With balloons scattered about the room, Rep. Rosa DeLauro stepped on stage at the Long Wharf Theatre amidst applause from a crowd of about 100 of her supporters. Across town, state Rep. Toni Walker celebrated with her followers at Senor Panchos, as rap music blared from the bar.
Both Democrats celebrated their resounding victories Tuesday night, as DeLauro defeated challenger Richter Elser ’81 and Walker won comfortably against her challenger, Ward 2 Alderwoman Joyce Chen ’01.
DeLauro, who will be heading into her eighth term, held her victory party at the decked out Long Wharf Theatre, which had been fitted with four televisions airing constant election coverage.
DeLauro said she is excited to serve her constituents for another two years.
“I don’t view this election as a reward for past service, but as a renewal contract,” DeLauro said. “This job is about listening and that no one’s needs be ignored.”
Former Ward 9 Alderman Gerry Garcia said it was a well-deserved victory.
“Rosa’s fantastic, a testament to her commitment to the people of the greater New Haven,” Garcia said. “Not only did she win but she got the kind of voter confidence someone as hard working as her deserves.”
Elser held his election party at the Temple Grill, where the atmosphere was a bit more subdued. Elser, who ran against DeLauro in 2002, said he was still glad he had run against DeLauro.
“I like to hold election officials accountable every two years,” he said.
With red and white balloons lining the ceiling of Senor Panchos, Walker entered the room to give her victory speech.
“This was a wonderful victory for all of us,” Walker said. “This day will go down in history, not because of me, but because we are all making a stand saying that things need to be changed in this country.”
Don Walker, Toni’s husband, said the next step is to unite all parties.
“The people in the district have spoken,” Don Walker said. “But we have a lot of healing to do, to pull the country back together.”
Chen, the Green Party candidate, lost her election for state representative. But some residents said they still appreciated Chen’s effort.
“I voted for a lady named Joyce Chen,” a New Haven resident in Ward 2 said. “She was the only one who reached out to my neighborhood.”
In Ward 2, there were 10 to 15 girls, half in red and white cheerleading outfits, doing cheers for Chen. When asked about the campaign, Chen said it was going “very well.”
At the polls, even the children were getting into the heat of the election. Kevin Walton, an 8-year-old child, stomped on a ball saying “this is Bush” to random passersby.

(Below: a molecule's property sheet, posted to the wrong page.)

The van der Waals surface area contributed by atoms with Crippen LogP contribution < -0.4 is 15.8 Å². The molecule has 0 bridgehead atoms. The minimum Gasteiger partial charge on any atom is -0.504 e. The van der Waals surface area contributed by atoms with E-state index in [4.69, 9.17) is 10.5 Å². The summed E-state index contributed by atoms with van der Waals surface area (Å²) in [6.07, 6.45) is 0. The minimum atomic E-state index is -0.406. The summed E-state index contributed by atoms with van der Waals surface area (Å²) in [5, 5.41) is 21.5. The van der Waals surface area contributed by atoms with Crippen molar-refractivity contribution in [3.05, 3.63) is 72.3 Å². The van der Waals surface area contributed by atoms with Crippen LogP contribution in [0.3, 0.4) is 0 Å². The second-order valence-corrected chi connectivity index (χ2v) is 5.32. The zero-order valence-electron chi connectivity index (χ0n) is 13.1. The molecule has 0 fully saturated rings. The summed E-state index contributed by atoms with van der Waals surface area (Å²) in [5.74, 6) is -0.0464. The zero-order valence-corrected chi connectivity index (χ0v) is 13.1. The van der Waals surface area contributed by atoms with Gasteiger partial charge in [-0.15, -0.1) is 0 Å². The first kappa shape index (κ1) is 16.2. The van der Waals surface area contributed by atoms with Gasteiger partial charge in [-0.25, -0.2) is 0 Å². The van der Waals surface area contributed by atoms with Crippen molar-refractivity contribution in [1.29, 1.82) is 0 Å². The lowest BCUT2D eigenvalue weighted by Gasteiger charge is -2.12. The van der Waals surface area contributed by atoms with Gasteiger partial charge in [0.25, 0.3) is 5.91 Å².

Despite a diversity of views, many said they were pleased with the large voter turnout. Walker, who was campaigning in front of James Hillhouse High School, said she was impressed with how hard people tried to get to the polls.
“People are coming out in cabs, that’s how committed they are,” Walker said. “I met a young man who went to three different polls before he found the right one.”
New Haven Mayor John DeStefano Jr. said it was a good sign to see so many voters make it to the polls.
“All over the state, great turnout numbers — everyone’s really energized,” DeStefano said. “Voter turnout doesn’t help sometimes, it always does.”
But some found difficulty in just getting to the polls. Samantha Thomas, a student at Gateway Community College and full-time worker at Holiday Inn, said she did not like how the polling locations were assigned.
“This poll is two blocks away, but I have to go across town. Kind of funny how people who can’t get there won’t vote,” she said. “My neighbor votes here, but I have to go to Woodbridge.”
Voters said they selected their chosen candidates for a variety of reasons. Lauren Rogers ’05 said she voted for Kerry because of her concern for the Supreme Court.
“The current administration is slowly chipping away at a woman’s right to choose,” she said. “The Supreme Court assignments are really important.”
Theodore DeLong DRA ’07 said he voted for Kerry because he’s against the war in Iraq.
“I think Bush has taken us into a reckless war that’s drained this country of blood and treasure that could have been used for so many things,” he said.
A New Haven resident who identified herself as Ms. Pauker said she was not as informed as she wanted to be about the local elections.
“I think Chen did a lot of campaigning, as did Dodd and DeLauro,” Pauker said. “But they were all overshadowed by the presidential campaigns.”
Melissa Esposito, a mother of four, said she was simply glad to get out and vote.
“It was time that I voted — I haven’t voted in the last three years,” Esposito said. “The way things have been going, it was time to change.”
— Staff reporter Dan Adler contributed to this report; additonal reporting by Josh Duboff and Heather Richels.
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